Back in 2012, the Mariners drafted a light-hitting utility player out of Virginia in the 5th round. He would hit well in the minors, and have a strong, albeit short, rookie season in Seattle during 2014. After a rough 2015, Seattle would actually trade him away to the Dodgers in 2016. Since then, Chris Taylor has seemed like a completely different player.
There’s always a cautionary tale with giving up too early on young players. Chris Taylor is definitely one of those. The Mariners traded him away during his age-25 season. TRIVIA… who did they get for Taylor? The answer will be later to let you think about it. It’s still pretty early to give up on a player, especially when they only had 256 PAs in the majors under their belt.
At 31, Chris Taylor could be a good fit to reunite with the Mariners
He’s a super-utility guy, who spent most of 2021 in CF (423 Innings) and at 2B (294 Innings). He was much more effective at second, saving runs as compared to giving a couple up in Center. He was also effective in Right Field as well and could help spell Mitch Haniger there for some DH days for the Silver Slugger Finalist.
I do worry that Chris Taylor is going to cost a lot more to obtain than he would’ve even a month ago. Recency bias affects everyone, and Taylor had an incredible postseason this year for the Dodgers. The game-winner against the Cards, and the massive game 5 to stave off elimination against the Braves for one more game will both likely show in what he ends up making this year.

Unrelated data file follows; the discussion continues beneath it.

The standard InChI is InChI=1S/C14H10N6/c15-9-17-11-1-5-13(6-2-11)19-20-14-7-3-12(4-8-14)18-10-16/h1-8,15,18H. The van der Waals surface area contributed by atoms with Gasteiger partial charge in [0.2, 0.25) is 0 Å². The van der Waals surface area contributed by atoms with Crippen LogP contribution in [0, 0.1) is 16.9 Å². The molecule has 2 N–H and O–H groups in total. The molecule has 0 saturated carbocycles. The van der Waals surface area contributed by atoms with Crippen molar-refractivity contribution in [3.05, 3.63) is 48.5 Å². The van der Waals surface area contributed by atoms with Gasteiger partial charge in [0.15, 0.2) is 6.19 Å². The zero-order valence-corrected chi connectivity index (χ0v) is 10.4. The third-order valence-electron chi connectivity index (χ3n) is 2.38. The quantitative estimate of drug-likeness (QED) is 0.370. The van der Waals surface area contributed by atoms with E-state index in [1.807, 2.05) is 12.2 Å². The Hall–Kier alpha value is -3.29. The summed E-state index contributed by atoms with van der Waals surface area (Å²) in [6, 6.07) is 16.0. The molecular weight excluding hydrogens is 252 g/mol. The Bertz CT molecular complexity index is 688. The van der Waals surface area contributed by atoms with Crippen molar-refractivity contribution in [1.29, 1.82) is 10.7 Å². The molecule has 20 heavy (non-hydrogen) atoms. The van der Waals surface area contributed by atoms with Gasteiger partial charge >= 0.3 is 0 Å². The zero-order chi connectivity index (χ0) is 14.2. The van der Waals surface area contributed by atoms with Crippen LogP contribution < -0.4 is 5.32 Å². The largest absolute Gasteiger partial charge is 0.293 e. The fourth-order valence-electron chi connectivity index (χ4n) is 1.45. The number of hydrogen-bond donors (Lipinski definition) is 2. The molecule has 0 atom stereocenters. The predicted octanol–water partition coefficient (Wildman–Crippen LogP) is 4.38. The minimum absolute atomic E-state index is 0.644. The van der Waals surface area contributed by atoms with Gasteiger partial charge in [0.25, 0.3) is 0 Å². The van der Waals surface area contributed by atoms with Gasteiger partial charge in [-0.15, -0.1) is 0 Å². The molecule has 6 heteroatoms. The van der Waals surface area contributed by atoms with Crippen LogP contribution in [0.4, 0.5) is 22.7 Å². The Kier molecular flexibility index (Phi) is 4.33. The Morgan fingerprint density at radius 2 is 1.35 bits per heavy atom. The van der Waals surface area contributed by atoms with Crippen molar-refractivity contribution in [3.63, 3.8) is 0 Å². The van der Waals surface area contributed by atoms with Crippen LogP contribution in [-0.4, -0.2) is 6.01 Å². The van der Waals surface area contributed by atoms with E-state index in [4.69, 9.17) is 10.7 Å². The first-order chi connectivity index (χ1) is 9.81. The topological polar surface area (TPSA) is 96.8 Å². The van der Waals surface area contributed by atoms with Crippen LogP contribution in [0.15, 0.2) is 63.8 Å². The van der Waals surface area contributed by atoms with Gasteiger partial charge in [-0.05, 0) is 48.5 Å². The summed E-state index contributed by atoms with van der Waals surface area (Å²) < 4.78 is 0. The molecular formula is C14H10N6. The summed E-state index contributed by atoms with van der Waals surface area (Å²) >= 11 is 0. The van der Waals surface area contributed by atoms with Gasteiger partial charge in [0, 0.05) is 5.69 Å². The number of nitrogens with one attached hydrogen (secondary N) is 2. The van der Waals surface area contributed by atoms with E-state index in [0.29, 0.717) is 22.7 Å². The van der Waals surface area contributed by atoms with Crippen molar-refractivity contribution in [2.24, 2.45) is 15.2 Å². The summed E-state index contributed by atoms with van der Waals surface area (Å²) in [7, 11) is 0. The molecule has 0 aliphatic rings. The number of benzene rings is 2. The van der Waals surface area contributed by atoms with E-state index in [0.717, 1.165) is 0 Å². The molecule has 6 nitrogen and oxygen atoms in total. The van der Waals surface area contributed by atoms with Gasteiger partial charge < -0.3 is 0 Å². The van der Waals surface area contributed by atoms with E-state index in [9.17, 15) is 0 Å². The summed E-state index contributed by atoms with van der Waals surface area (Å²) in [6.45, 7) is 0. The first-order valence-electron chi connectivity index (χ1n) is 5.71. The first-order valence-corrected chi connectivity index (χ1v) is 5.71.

He’s coming to the end of a 2-$13.5 that he signed with the Dodgers. I truly think that he is going to demand more than that on the open market, as teams are going to value the track record and postseason experience. If the Mariners strike out on the top-tier guys, Taylor would be an entertaining fit… as long as they could get him for a reasonable price.
What kind of stats are they going to get from him though? I worry a bit that his flyball rate was so high this year, reaching a career-high of 32.3%. His previous full-season high was 26.0%. That also falls in line with a much higher pull rate (33.4% as compared to 25.7%). Could he be falling into the Seager mindset of embracing swinging for the fences? It’s very possible.
He’s had a relatively consistent BABIP, so I don’t see his average falling much, which should be a positive sign. He’s gone .254/.262/.270/.254 the last four seasons, so expecting something around .260 is a reasonable expectation. He was a 20 HR/10 SB this year as well and could provide a much-needed power/speed combo for the team.
The big question with Taylor is going to be the contract. He had two great years to start with the Dodgers, putting up a WAR of 8.7 combined in 2017-18. Over the last three years, he has gone 1.5, 2.0, 2.7. Remember, that 2.0 from last year was in a shortened season, so it’s actually a good number.
So what would we be willing to pay for a super-utility guy who can play above-average defense at second base, with decent pop and average to go along with it? If the Mariners could get a 2-3 year contract with him for around $8-10 per year, I think it would be a good signing. Yes, there are other high-level hitters out there that would make the team better, but you can’t sign everyone.
If it came out that the Mariners struck out on the big names, and settled on signing Taylor to a 2-20 with a third year $12m option, I’d be okay with that.
Let us know what you think. Would Chris Taylor be a good fit for the Mariners? Or does reuniting with someone that the team traded away sting a little too much? I think it would be an interesting fit, and he could provide a good mix of veteran leadership, skill, and postseason experience to the Mariners. The answer, by the way, was Zach Lee. Woof.